Being an empath isn’t unique, but it seems we’re few and far between being surrounded by people who are taught to suppress their true feelings. We treasure the freedom of sensing the truth, listening to our intuition, and just knowing. It’s really awesome, but depending on our personality, this ability can become a burden leading to a mental breakdown and worse.
I believe there are four key things an empath or hypersensitive personality needs to learn to prevent a mental breakdown in the works. Some of us develop personality disorders, mood disorders, and the like because we weren’t taught how to handle an overstimulation of the senses. I’m hoping after you read this, you’ll realize that not only are you not alone, but that there’s also hope.
Like many occult enthusiasts, I picked up The Kybalion and was pulled in instantly (I know… Bear with me). I quickly picked up on its intriguing, paradoxical tone; the All is in all, but not the all, the Divine Paradox, the masculine and feminine within the Principle of Gender, and so on. I genuinely felt it had solid insights and also thought it was a great introduction to Hermeticism, but later I ran into several Hermeticists who absolutely despised this work and very bluntly corrected me on what true Hermeticism was. After hearing conflicting opinions about The Kybalion, I wanted to express my own opinion as objectively as possible.
My starting point was a deconstructive literary analysis of the work. I didn’t expect to be going around in circles for so long, but I did and it’s almost embarrassing to admit how long it took to realize The Kybalion is a merry-go-round of ambiguity lacking foundation in critical rhetoric. I don’t say this out of bitterness, but in humility. Something every up and coming scholar has to accept, whether you’re studying general academia or the occult arts and sciences, is that flimsy sources disguised as being dependable can simultaneously seduce and dupe you. That being said, my experience with the roundabout that is The Kybalion inspired me to provide thoughtful starting points on researching the occult arts and sciences to prevent others from making my mistake and instead make their own.
So Vocal Media is having a challenge for Vocal Creators like me called “Behind the Beat” where we write about a song that changed our lives. I wrote about “Home” by Three Days Grace and ultimately it was a bittersweet experience, but so very awesome. Here’s the beginning:
The perfect parent doesn’t exist. There will never be a guardian with flawless parenting or the supernatural sense of knowing exactly what their children need all the time. However, every parent and child will come to experience the bittersweet fact of life called pain. Pain echoes in the hearts of the emotionally neglected with a perfect resonance that could bond them or break them. It transforms our relationships with one another and our relationship with life. That echo has reverberated for generations. In my time, the echo thrust into me through the song “Home” by Three Days Grace and it not only woke me to the pain I didn’t understand or know how to express, but also acted as my personal catalyst for self-expression and retrospection through the arts and friendship.
The first step is the hardest. Could it be because there’s no more land beneath your feet after that first step? The dog is barking with urgency, while your heart is beating with passion, and your foot hovers over a ledge taunting gravity and fate. Calling you The Fool isn’t an insult to your bravery nor an applause. You are pure adrenaline, you are the heart falling into the stomach, the stomach jumping into the throat. You might be naive or tired of everyone calling you what you’re not. You’re just The Fool facing this new beginning that may have been by Chance, but that’s no reason to pass it up.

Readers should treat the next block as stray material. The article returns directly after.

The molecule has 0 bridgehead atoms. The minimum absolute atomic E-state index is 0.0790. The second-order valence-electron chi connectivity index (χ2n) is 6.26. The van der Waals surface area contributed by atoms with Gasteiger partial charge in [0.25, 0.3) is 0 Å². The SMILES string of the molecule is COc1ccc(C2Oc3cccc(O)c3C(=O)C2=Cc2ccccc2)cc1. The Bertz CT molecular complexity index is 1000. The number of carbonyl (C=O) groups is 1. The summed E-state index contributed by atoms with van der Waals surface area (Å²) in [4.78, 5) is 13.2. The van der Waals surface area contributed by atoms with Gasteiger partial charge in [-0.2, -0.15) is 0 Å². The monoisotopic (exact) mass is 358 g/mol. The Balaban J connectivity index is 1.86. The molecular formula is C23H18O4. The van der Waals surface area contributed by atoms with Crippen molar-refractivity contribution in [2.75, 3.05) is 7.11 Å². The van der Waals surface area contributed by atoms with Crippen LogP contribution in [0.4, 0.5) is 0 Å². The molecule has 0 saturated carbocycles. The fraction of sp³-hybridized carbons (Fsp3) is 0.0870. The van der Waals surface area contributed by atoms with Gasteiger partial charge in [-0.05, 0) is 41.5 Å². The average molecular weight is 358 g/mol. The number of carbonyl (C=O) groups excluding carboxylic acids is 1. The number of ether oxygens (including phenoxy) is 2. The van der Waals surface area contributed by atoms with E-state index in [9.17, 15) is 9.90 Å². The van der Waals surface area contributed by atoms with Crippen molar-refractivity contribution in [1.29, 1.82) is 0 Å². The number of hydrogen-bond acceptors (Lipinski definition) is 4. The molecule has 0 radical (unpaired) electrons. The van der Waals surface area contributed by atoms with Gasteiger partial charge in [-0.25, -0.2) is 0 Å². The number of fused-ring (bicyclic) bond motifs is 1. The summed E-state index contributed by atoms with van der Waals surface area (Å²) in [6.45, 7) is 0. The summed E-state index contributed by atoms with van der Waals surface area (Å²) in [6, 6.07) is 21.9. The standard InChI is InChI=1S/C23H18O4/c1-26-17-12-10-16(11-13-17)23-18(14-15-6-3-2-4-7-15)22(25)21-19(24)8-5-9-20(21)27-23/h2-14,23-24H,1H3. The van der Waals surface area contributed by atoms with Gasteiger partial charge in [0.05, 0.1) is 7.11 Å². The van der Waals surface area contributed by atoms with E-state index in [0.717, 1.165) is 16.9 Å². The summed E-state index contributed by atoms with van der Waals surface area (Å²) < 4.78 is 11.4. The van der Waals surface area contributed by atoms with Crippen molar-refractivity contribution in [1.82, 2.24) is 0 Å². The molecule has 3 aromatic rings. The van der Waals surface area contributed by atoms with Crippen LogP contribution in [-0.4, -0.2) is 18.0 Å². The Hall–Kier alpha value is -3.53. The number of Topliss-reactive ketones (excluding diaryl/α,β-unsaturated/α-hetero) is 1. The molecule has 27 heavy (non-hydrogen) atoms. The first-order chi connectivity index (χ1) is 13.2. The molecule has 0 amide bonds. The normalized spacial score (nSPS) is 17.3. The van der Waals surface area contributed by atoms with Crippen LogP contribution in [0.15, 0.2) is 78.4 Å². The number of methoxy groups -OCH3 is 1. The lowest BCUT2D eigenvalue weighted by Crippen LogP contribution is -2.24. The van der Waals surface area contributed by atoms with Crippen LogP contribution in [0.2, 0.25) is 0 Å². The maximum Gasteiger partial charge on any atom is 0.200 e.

It’s strange that there are so many people out there who offer tips and tutorials about writing, myself included, and often forget that writing is an art and art is the language of the soul. Since no soul is perfect, there is a perseveration in the writing community over great writing techniques and all we wish to do is take that to heart and sharpen our craft, but I want to propose, or rather remind those who may have forgotten, that we never ignore our imperfections and remember that they are the guiding force to our artistic spirit. A writer’s vulnerability builds a successful career with ease.
So the term “empath” has been overused lately and I’m worried it’s starting to lose its significance due to how desensitized people are to emotion and showing sympathy towards others. Sympathy and empathy are not exactly the same, but are closely related. In addition, those who are skeptical about the power of emotion elevating to a psychic level have flagged the term “empath” as another way to con people with phenomena we can’t explain yet. However, there are empaths who experience the emotions of others so strongly that it does elevate to physical pain. It’s not at all the same as being offended or “being too emotional”, even though empaths are known for their heightened sensitivity.
I wrote about how all empaths have the potential for psychic empowerment for the sake of informing other empaths who either want to explore the psychic avenue or start finding ways to ground themselves. Whether they want to believe in psychic abilities or not, skepticism will not encourage an empath to understand what’s happening to them. In fact, they’ll just feel more ostracized and be ridiculed for “trying to be special”.